by Orhan Pamuk
"'If only to see themselves as wise and superior and humanistic, they need to think of us as sweet and funny, and convince themselves that they sympathize with the way we are and even love us. But if you put in what I've just said, at least your readers will keep a little room for doubt in their minds.'"
I did think of the characters in Snow as sweet and funny. And I did sympathize with them -- even the political Islamists -- and love them. Then on the last page, someone tells the narrator to write in his book that we shouldn't believe anything he's written.
Snow is one of the few novels that employs meta fiction (and it does so just a little bit, hardly noticeable really) without being clever about it. It turns out that it's not such a bad technique in the right hands.
Pamuk's protagonist, Ka, returns to Turkey for his mother's funeral after years of exile in Germany. Ka goes to a small town, cut off from the rest of the country after a snowstorm, where he is ostensibly researching an article on a series of suicides by devout Muslim girls. A number of people criticize him -- sometimes with hostility -- for being or trying to be Western.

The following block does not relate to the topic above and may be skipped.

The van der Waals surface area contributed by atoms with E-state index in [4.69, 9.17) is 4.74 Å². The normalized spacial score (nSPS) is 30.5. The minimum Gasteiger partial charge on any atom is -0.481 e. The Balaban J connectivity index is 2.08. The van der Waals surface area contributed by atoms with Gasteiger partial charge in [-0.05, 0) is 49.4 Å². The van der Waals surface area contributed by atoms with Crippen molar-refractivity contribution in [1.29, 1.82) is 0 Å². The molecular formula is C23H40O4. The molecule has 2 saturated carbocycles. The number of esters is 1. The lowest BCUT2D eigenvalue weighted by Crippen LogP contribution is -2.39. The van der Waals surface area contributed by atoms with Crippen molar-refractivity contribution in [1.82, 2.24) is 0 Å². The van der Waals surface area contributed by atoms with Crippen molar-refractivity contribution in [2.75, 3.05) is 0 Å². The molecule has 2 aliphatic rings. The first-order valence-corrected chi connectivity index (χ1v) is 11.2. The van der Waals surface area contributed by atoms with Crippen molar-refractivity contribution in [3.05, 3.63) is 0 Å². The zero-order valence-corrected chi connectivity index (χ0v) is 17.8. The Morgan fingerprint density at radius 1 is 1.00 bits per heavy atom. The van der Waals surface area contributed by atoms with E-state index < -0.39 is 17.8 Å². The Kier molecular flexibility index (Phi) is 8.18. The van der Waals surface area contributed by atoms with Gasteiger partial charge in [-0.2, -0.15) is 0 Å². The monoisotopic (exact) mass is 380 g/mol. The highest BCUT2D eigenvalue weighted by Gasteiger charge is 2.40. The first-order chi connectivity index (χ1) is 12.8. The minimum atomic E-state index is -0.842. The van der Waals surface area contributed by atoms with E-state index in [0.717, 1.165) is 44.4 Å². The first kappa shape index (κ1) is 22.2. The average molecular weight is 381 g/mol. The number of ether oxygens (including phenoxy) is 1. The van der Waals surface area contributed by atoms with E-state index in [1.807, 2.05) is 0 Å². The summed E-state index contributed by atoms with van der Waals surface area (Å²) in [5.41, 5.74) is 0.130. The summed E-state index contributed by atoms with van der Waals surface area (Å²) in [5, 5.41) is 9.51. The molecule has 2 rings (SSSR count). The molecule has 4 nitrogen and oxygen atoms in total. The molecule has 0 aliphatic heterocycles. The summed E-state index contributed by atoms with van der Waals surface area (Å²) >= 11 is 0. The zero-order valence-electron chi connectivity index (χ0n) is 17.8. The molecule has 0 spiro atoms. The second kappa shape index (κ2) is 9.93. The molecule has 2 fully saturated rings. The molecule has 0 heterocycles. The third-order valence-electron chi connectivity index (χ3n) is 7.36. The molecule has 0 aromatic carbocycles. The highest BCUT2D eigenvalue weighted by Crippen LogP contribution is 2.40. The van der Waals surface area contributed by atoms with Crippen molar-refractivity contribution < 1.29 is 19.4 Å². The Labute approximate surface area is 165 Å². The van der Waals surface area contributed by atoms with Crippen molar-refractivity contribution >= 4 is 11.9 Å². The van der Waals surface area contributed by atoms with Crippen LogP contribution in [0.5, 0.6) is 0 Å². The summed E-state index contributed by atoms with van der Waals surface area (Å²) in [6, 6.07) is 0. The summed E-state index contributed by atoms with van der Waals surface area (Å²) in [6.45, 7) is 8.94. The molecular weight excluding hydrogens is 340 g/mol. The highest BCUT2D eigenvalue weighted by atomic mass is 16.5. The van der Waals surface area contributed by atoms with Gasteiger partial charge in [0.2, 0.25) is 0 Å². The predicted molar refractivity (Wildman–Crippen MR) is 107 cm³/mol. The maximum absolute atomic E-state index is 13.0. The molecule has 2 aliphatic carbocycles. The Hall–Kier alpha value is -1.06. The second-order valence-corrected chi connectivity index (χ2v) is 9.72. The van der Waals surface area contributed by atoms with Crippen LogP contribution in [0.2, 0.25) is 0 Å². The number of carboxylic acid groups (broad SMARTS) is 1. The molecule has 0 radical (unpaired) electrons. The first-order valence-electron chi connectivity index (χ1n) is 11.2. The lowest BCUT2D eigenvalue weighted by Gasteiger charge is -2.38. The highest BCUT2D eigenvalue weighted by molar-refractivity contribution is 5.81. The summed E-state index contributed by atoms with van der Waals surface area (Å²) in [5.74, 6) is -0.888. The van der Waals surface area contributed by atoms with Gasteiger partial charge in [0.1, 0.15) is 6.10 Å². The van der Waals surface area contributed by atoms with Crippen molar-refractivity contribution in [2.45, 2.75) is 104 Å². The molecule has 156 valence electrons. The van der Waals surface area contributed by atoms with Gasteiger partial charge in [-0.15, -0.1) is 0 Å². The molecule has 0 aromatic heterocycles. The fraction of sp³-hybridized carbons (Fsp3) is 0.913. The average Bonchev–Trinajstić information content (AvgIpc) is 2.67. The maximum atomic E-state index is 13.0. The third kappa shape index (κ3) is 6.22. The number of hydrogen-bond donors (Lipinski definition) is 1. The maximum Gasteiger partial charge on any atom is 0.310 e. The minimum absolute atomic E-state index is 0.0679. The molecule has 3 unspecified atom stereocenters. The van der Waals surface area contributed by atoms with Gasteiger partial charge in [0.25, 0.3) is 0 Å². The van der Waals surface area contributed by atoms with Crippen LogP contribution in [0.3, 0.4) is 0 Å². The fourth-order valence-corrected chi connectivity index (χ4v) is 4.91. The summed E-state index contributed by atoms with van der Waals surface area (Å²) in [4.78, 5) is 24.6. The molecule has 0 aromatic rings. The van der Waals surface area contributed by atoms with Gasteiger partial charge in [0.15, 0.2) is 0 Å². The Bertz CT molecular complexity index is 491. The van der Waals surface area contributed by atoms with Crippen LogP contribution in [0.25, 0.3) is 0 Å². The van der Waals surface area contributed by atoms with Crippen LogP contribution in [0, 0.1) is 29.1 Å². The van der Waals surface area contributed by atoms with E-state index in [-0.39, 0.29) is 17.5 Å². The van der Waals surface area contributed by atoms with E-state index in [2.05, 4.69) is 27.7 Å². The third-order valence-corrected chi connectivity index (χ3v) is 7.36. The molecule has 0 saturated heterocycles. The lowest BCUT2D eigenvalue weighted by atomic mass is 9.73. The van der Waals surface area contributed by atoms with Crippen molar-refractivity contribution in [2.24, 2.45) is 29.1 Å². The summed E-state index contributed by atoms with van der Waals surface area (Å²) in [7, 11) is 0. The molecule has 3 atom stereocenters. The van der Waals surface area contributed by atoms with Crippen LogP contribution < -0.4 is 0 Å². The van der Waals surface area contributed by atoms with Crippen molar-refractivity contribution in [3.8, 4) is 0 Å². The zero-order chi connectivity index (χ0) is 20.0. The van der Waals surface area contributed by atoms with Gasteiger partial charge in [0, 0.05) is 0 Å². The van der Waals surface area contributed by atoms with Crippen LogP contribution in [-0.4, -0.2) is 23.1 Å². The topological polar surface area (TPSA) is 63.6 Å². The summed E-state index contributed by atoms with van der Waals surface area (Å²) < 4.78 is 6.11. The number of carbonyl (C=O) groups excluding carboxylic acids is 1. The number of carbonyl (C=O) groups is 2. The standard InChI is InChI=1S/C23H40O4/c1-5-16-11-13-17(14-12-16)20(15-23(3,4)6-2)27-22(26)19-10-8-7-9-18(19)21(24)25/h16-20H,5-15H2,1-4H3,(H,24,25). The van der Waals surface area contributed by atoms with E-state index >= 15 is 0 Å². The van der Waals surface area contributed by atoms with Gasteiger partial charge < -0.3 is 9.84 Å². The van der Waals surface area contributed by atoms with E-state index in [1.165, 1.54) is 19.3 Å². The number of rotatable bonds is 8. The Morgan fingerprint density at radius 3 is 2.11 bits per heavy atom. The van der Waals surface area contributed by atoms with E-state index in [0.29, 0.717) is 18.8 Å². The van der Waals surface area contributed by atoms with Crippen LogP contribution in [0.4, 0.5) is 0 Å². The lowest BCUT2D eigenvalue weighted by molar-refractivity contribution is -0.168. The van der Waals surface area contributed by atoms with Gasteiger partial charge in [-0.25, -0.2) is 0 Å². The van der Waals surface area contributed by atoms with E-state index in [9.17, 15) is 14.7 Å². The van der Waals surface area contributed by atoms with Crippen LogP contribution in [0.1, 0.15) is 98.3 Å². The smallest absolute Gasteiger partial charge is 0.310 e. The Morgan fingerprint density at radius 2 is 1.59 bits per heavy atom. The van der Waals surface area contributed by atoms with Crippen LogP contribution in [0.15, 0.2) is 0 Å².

Against the (unmentioned) backdrop of Turkey's official desire for inclusion in the European Union, this presents something of a conflict -- not in the novel so much, although it's a problem for Ka, but in real-life Europe.
Recently, charges that Pamuk had denigrated Turkey were dropped. He wrote last year about facing trial.
"Living as I do in a country that honors its pashas, saints, and policemen at every opportunity but refuses to honor its writers until they have spent years in courts and in prisons, I cannot say I was surprised to be put on trial. I understand why friends smile and say that I am at last 'a real Turkish writer.' But when I uttered the words that landed me in trouble I was not seeking that kind of honor."